Nimule National Park is located in the extreme south of the country on the border with Uganda. The White Nile forms the eastern border of the park for c.48 km. Beyond it, on the eastern bank, there is a buffer zone, bounded by the Assua river to the north and by the Juba–Nimule road to the east. The Kayu river flows through the park from the Uganda border to the White Nile. The topography is hilly and most of the park is covered with savanna woodland of Acacia spp., Balanites aegyptiaca and Combretum aculeatum. Riverine woodland, found along permanent and seasonal watercourses, is composed principally of Acacia sieberiana and Borassus aethiopium. The site is contiguous with two IBAs in Uganda; Mount Kei Forest Reserve (UG022) and Mount Otzi Forest Reserve (UG023).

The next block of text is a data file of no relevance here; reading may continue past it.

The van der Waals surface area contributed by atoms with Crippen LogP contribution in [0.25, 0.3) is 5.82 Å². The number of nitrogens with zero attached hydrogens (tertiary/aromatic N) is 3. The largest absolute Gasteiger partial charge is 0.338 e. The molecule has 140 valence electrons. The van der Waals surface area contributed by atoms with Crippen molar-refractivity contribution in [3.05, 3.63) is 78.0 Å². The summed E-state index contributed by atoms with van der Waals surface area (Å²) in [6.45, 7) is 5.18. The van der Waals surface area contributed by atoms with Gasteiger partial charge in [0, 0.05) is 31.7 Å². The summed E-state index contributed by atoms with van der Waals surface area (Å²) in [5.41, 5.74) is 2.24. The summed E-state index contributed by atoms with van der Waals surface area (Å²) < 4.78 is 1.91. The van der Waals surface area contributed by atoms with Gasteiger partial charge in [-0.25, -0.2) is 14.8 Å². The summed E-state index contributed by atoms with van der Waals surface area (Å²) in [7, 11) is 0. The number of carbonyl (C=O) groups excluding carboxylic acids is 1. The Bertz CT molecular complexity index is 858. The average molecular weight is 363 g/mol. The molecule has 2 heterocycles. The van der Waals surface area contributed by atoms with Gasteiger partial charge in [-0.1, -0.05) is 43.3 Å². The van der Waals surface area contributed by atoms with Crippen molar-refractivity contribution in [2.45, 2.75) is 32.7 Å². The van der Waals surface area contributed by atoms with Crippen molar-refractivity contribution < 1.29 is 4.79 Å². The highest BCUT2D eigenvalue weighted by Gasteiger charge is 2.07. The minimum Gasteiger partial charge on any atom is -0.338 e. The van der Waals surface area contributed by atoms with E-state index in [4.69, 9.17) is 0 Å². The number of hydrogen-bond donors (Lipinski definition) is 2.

See Box and Table 2 for key species.
Non-bird biodiversity: Populations of Loxodontaafricana (EN) have been severely reduced by poaching. Other species of global conservation concern include Kobus kob (LR/cd), Tragelaphus ellipsiprymnus (LR/cd), T. spekii (LR/nt), Ourebia ourebi (LR/cd) and Redunca redunca (LR/cd).
Pressure/threats to key biodiversity
The park was established as a Game Reserve in 1935 and gazetted as a National Park in 1954. The park has suffered heavily hunting from poaching which has resulted in, among other things, the local extermination of Ceratotheriumsimum.
BirdLife International (2020) Important Bird Areas factsheet: Nimule. Downloaded from
http://www.birdlife.org on 13/08/2020.